He also highlighted that people who are now of retirement age began to enter the labor market when they turned 18 between 1976 and 1983, when the last civic-military dictatorship that raised the unemployment floor and destroyed 40% of the purchasing power of wages . “It is minimally unfair to say that they are not deserving of a retirement because they ‘did not contribute’. Or even worse, that 0.3 points of GDP cannot be allocated to their retirement because fiscal goals with the International Monetary Fund must be met” .

“In fact, in 2022 indeed the fiscal deficit goal with the IMF was exceeded and this was achieved thanks to a cut in the spending on retirement and pensions that fell from 8% to 7.7% of GDP“.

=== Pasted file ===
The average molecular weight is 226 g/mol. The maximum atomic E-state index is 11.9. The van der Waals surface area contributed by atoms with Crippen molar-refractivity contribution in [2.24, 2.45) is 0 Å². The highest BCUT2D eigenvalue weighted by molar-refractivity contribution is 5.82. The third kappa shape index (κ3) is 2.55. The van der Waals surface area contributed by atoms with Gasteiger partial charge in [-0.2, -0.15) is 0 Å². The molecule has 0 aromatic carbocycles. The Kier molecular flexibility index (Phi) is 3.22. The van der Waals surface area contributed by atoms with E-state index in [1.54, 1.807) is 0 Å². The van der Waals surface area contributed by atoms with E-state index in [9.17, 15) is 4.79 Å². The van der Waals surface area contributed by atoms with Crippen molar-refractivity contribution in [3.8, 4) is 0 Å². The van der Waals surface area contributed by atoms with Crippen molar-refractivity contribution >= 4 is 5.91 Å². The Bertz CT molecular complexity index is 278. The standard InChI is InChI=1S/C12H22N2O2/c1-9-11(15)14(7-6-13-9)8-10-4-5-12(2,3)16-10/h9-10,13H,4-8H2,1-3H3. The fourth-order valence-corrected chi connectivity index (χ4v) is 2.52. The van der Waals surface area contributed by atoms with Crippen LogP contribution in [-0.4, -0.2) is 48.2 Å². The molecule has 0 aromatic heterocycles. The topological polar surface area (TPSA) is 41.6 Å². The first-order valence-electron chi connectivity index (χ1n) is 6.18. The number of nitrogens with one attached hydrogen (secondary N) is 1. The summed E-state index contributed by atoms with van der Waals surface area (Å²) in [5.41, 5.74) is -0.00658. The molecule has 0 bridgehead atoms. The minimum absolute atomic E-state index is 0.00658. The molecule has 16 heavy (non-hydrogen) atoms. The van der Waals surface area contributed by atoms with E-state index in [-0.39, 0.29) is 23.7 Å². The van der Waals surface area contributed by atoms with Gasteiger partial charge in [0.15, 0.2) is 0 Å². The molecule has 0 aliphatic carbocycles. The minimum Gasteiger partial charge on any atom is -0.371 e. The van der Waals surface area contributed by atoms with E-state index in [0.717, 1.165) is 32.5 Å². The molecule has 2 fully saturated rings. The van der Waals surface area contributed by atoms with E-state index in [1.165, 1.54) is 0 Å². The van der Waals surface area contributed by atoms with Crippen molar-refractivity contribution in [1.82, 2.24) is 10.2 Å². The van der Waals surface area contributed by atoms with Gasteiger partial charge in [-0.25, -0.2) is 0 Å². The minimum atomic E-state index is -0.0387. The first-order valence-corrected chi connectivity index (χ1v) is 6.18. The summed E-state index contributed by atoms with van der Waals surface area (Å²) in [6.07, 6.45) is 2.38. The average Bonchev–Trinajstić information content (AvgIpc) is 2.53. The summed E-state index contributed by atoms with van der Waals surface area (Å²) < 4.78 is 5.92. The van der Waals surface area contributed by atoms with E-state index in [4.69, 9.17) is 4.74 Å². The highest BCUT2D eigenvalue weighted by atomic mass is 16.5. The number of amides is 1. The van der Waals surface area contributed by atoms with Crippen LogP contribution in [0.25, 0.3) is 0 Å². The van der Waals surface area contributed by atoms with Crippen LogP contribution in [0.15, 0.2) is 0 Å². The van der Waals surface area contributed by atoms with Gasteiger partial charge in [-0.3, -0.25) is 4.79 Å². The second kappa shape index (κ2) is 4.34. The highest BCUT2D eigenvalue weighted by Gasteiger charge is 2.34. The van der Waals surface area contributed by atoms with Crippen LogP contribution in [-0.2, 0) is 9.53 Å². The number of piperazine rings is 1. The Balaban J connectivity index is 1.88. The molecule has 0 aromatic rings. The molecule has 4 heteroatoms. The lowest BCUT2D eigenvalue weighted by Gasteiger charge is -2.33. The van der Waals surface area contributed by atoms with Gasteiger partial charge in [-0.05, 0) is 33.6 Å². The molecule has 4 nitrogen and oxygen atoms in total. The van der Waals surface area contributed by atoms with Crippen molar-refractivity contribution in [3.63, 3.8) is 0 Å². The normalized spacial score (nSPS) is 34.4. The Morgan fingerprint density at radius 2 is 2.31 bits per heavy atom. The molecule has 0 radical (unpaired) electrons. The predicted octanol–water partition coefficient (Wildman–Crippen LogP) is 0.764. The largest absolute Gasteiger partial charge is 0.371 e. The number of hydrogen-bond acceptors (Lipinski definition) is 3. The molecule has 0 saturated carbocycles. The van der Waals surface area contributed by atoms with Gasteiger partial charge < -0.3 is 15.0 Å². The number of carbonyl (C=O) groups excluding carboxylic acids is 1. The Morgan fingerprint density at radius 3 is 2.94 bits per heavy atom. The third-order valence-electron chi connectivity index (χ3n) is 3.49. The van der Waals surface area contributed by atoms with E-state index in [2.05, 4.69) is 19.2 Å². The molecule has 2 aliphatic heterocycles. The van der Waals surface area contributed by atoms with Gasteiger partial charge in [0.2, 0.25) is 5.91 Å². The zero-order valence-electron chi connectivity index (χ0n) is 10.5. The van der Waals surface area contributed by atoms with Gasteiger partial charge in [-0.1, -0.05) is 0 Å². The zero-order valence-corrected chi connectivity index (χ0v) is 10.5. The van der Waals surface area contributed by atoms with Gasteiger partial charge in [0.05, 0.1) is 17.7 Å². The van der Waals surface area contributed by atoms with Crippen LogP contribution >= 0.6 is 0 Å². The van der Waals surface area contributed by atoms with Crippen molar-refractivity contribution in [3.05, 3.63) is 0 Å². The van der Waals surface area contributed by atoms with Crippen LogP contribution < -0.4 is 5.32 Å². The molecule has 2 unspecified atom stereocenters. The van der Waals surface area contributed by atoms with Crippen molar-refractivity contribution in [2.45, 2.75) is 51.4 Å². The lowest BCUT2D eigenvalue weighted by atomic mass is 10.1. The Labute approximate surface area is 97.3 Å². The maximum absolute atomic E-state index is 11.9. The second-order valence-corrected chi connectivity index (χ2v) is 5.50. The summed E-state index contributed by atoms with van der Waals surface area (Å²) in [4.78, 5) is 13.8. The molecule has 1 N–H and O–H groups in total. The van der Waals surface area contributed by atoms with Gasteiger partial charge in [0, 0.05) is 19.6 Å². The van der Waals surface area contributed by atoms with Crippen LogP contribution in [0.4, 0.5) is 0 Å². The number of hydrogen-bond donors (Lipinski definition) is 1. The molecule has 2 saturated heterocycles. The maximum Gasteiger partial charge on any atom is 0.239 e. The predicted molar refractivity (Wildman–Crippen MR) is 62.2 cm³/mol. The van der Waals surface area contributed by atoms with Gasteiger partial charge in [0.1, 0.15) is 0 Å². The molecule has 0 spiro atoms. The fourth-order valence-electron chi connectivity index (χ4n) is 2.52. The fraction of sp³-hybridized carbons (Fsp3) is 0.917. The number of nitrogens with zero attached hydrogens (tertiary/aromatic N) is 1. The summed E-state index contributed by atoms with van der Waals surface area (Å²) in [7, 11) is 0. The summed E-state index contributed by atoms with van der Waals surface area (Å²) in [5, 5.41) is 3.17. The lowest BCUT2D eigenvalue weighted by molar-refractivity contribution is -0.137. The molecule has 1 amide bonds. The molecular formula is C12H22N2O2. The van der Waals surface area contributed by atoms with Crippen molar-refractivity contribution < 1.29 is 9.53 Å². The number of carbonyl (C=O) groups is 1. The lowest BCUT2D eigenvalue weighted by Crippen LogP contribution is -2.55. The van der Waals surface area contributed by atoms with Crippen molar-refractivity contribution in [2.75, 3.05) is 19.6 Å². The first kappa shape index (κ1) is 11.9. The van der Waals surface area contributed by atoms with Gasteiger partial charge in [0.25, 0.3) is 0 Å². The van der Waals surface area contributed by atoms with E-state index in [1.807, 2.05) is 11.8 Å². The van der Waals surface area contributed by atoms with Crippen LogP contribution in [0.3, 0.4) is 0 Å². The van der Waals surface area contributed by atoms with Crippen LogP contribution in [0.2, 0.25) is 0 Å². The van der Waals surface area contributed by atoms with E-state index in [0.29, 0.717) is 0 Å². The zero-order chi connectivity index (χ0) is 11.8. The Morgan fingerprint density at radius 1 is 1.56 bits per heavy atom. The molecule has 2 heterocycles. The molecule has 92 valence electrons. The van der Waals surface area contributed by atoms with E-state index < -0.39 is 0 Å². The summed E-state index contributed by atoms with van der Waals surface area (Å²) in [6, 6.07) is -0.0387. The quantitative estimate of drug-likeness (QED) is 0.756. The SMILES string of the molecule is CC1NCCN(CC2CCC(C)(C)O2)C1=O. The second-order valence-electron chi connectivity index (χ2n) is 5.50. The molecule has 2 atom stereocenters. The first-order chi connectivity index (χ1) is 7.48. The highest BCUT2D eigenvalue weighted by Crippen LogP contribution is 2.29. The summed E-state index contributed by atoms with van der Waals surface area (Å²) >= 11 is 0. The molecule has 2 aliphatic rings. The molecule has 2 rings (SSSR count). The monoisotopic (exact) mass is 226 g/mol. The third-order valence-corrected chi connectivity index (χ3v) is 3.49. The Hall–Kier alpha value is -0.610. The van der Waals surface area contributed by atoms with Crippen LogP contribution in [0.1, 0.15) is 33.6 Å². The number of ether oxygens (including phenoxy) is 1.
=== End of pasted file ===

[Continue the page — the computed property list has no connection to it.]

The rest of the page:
In another aspect, he pointed out that the context of this discussion is a global agenda with clear guidelines from international organizations to move pension systems towards a kind of universal coverage of very low salaries, among other changes that are resisted and repudiated by the majority, “For example, in France, where almost 3 million people demonstrated yesterday to reject the attempt to increase the retirement age.”

The treatment of this subject is part of a serious crisis of insufficient pension assets and loss of purchasing power. In the first case, because 91% of retirements and pensions are below the value of the Basket for the Third Age. “The debate cannot end between poverty retirement or no retirement, but how to guarantee that at least the needs of retirees are covered.”